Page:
chopsticksstockCommon to the Asian dining experience, wooden chopsticks in a paper wrapper seem an
innocuous part of dining out. Sadly, most of these chopsticks are constructed from old growth, hardwood trees, often clear cut to serve the unsustainable demand for disposable chopsticks. China alone produces as many as 80 billion pairs of wooden chopsticks annually, costing up to 20 million trees per year and leading to the deforestation of some of the world’s most pristine forests.

Fortunately, Asian initiatives like Bring Your Own Chopsticks (BYOC) have pushed for social change with the goal of reducing the use of disposable chopsticks. Such programs have even led some provinces in China to ban the production of disposable chopsticks and heavily tax their use. Despite these victories, global demand for disposable wooden chopsticks is still on the rise.

red-cheeked salamander (2)
Red Cheeked Salamander, image courtesy of Matt Neff
Chopsticks for Salamanders, an initiative of the Foundation for the Conservation of Salamanders, hopes to encourage the use of reusable chopsticks by American consumers. Asian restaurants have existed in the United States for most of its history, and continue to be popular dining options. There are over 40,000 Chinese restaurants alone in the United States, most of which provide disposable chopsticks. To encourage restaurant goers to bring their own, CFS sells dishwasher-safe, stainless steel chopsticks in a convenient carrying case. While reusable chopsticks can be purchased from other vendors, only CFS chopsticks actually help save salamanders.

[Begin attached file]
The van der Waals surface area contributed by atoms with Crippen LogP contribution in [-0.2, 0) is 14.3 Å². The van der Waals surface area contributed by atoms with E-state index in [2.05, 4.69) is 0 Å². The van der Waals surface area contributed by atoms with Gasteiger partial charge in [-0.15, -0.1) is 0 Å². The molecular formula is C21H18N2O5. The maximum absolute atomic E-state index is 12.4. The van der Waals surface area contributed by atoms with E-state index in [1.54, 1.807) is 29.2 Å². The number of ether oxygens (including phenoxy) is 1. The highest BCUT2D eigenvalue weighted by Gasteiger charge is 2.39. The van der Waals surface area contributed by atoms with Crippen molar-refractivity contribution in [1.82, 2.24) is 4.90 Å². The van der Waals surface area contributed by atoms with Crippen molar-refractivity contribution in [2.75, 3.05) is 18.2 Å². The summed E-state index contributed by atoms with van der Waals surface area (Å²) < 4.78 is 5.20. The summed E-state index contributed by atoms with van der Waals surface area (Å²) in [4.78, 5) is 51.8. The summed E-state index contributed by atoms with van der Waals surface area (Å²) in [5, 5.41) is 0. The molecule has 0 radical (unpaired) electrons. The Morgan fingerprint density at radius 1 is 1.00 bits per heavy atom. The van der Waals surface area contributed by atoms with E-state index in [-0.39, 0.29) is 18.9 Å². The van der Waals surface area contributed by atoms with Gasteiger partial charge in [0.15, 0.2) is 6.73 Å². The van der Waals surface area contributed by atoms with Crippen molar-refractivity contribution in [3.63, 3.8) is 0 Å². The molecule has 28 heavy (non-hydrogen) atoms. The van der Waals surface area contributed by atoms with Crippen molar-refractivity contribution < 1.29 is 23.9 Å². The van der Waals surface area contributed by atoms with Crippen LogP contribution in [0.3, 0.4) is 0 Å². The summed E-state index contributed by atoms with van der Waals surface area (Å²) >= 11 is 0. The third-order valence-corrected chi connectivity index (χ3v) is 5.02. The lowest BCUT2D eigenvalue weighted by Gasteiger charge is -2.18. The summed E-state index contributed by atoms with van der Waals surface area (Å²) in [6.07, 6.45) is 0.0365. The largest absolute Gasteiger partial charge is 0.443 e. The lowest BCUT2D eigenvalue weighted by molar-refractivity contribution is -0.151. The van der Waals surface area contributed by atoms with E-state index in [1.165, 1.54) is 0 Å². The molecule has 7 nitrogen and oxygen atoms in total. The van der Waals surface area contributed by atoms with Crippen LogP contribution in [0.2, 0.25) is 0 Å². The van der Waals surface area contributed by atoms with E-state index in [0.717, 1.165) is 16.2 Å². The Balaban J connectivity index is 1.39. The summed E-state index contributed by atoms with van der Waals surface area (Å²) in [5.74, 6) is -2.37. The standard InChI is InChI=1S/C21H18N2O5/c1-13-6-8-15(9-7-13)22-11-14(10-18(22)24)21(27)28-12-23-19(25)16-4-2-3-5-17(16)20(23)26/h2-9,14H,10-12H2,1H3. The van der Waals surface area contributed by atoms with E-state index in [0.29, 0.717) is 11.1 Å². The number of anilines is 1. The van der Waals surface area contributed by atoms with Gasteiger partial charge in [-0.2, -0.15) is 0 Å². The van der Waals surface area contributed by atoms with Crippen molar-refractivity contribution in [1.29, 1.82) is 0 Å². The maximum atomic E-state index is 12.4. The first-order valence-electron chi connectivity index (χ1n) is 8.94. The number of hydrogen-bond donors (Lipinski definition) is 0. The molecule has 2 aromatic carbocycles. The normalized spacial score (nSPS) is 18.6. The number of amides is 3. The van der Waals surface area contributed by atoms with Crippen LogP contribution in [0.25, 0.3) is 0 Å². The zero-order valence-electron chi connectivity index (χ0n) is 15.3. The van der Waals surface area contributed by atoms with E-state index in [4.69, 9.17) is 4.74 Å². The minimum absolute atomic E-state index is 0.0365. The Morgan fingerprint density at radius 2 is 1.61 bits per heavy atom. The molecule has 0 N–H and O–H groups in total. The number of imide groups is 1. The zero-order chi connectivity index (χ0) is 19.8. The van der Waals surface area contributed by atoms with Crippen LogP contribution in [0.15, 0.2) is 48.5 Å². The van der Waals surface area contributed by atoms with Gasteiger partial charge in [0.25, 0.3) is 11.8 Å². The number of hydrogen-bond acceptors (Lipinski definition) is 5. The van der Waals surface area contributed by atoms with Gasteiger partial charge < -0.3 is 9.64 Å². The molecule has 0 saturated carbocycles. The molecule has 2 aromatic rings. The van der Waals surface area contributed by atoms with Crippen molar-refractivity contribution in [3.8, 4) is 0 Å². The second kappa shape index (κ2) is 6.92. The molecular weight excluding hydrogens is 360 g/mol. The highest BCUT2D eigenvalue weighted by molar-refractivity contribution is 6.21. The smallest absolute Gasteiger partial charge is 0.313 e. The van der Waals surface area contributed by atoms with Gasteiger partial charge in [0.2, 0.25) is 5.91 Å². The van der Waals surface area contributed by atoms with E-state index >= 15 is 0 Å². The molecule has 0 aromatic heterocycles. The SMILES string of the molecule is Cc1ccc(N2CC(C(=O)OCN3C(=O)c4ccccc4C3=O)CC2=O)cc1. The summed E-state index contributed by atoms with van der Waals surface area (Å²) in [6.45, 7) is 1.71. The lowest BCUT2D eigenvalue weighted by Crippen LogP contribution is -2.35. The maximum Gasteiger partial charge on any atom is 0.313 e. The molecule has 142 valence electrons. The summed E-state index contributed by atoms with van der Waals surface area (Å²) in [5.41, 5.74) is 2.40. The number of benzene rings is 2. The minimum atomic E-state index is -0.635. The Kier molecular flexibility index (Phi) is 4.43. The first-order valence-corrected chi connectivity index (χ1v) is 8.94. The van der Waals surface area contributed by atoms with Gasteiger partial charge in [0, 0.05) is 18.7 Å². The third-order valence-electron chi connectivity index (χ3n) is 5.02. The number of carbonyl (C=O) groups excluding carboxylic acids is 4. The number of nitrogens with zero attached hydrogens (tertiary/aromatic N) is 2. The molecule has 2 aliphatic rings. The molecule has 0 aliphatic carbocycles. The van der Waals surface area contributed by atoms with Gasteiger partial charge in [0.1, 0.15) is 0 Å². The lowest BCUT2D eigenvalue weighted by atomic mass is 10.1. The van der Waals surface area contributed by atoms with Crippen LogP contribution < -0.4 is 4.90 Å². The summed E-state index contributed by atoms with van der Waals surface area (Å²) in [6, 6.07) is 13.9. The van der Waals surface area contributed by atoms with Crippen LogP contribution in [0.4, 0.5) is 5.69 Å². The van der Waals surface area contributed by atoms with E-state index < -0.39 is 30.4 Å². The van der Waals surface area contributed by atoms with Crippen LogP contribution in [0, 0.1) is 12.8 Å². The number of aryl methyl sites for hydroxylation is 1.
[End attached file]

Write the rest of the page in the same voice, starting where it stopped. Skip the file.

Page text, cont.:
All proceeds from chopstick sales go to support salamander research, conservation and education initiatives via annual grants. Chopsticks for salamanders was founded in 2011 as an initiative under the American Associations of Zookeepers (AAZK) and became an independent non-profit, the Foundation for the Conservation of Salamanders in 2015. Due to the financial support of local AAZK chapters, small businesses and individuals, FCSal annual grants amounts increased from $1,500 per year to $5,000 per year in just three grant cycles. As of July 2015, the CFS initiative has raised almost $20,000, most of it from chopsticks sales, and provided over $15,000 in grants to five research and conservation projects. CFS chopsticks can be purchased online at fcsal.org.
Other merchandise is also available from our CafePress store, including a wide selection of clothing and household items, limited edition art prints and salamander bumper stickers. Further information on how to apply for an FCSal grant can also be found on our website.
Contact info:
Megan Baumer
FCSal Board Secretary
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